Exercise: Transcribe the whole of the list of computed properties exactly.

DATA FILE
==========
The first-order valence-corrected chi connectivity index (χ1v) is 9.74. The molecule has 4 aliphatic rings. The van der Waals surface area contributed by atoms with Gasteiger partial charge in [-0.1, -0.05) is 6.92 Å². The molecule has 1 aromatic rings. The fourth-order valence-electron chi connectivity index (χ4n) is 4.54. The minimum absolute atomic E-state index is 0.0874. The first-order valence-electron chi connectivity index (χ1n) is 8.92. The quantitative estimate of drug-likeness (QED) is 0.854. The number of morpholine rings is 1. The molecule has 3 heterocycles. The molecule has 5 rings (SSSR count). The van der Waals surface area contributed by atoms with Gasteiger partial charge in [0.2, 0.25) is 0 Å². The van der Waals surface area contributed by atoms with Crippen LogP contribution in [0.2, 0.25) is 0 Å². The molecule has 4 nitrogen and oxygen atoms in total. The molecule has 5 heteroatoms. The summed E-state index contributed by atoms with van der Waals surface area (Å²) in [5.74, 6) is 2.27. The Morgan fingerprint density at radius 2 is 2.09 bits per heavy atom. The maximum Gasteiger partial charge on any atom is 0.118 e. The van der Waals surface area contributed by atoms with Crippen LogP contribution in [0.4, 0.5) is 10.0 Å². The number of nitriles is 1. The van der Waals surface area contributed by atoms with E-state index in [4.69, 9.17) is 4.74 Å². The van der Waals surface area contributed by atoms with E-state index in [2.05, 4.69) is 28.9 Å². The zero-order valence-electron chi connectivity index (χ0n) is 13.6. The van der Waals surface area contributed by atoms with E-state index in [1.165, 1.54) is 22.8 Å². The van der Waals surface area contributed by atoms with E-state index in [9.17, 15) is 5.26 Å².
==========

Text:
The first-order valence-corrected chi connectivity index (χ1v) is 9.74. The molecule has 4 aliphatic rings. The van der Waals surface area contributed by atoms with Gasteiger partial charge in [-0.1, -0.05) is 6.92 Å². The molecule has 1 aromatic rings. The fourth-order valence-electron chi connectivity index (χ4n) is 4.54. The minimum absolute atomic E-state index is 0.0874. The first-order valence-electron chi connectivity index (χ1n) is 8.92. The quantitative estimate of drug-likeness (QED) is 0.854. The number of morpholine rings is 1. The molecule has 3 heterocycles. The molecule has 5 rings (SSSR count). The van der Waals surface area contributed by atoms with Gasteiger partial charge in [0.2, 0.25) is 0 Å². The van der Waals surface area contributed by atoms with Crippen LogP contribution in [0.2, 0.25) is 0 Å². The molecule has 4 nitrogen and oxygen atoms in total. The molecule has 5 heteroatoms. The summed E-state index contributed by atoms with van der Waals surface area (Å²) in [5.74, 6) is 2.27. The Morgan fingerprint density at radius 2 is 2.09 bits per heavy atom. The maximum Gasteiger partial charge on any atom is 0.118 e. The van der Waals surface area contributed by atoms with Crippen LogP contribution in [0.4, 0.5) is 10.0 Å². The number of nitriles is 1. The van der Waals surface area contributed by atoms with E-state index in [4.69, 9.17) is 4.74 Å². The van der Waals surface area contributed by atoms with E-state index in [2.05, 4.69) is 28.9 Å². The zero-order valence-electron chi connectivity index (χ0n) is 13.6. The van der Waals surface area contributed by atoms with E-state index in [1.165, 1.54) is 22.8 Å². The van der Waals surface area contributed by atoms with E-state index in [9.17, 15) is 5.26 Å².